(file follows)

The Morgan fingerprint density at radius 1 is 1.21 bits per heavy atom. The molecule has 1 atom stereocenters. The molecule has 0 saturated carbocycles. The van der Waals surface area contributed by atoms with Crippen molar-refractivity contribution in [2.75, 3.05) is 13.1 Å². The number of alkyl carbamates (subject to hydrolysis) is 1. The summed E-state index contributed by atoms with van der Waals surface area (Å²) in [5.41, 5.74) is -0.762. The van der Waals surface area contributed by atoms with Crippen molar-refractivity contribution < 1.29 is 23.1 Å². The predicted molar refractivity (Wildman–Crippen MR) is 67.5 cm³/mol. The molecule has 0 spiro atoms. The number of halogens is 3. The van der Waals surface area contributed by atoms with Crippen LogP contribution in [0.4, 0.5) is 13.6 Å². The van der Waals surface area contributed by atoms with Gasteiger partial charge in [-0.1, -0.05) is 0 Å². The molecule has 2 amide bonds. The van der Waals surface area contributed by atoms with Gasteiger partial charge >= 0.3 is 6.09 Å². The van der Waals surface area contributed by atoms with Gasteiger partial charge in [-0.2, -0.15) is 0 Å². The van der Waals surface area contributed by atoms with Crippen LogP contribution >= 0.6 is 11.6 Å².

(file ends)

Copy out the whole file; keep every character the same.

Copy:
The Morgan fingerprint density at radius 1 is 1.21 bits per heavy atom. The molecule has 1 atom stereocenters. The molecule has 0 saturated carbocycles. The van der Waals surface area contributed by atoms with Crippen molar-refractivity contribution in [2.75, 3.05) is 13.1 Å². The number of alkyl carbamates (subject to hydrolysis) is 1. The summed E-state index contributed by atoms with van der Waals surface area (Å²) in [5.41, 5.74) is -0.762. The van der Waals surface area contributed by atoms with Crippen molar-refractivity contribution < 1.29 is 23.1 Å². The predicted molar refractivity (Wildman–Crippen MR) is 67.5 cm³/mol. The molecule has 0 spiro atoms. The number of halogens is 3. The van der Waals surface area contributed by atoms with Crippen LogP contribution in [0.4, 0.5) is 13.6 Å². The van der Waals surface area contributed by atoms with Gasteiger partial charge in [-0.1, -0.05) is 0 Å². The molecule has 2 amide bonds. The van der Waals surface area contributed by atoms with Gasteiger partial charge >= 0.3 is 6.09 Å². The van der Waals surface area contributed by atoms with Gasteiger partial charge in [-0.2, -0.15) is 0 Å². The van der Waals surface area contributed by atoms with Crippen LogP contribution >= 0.6 is 11.6 Å².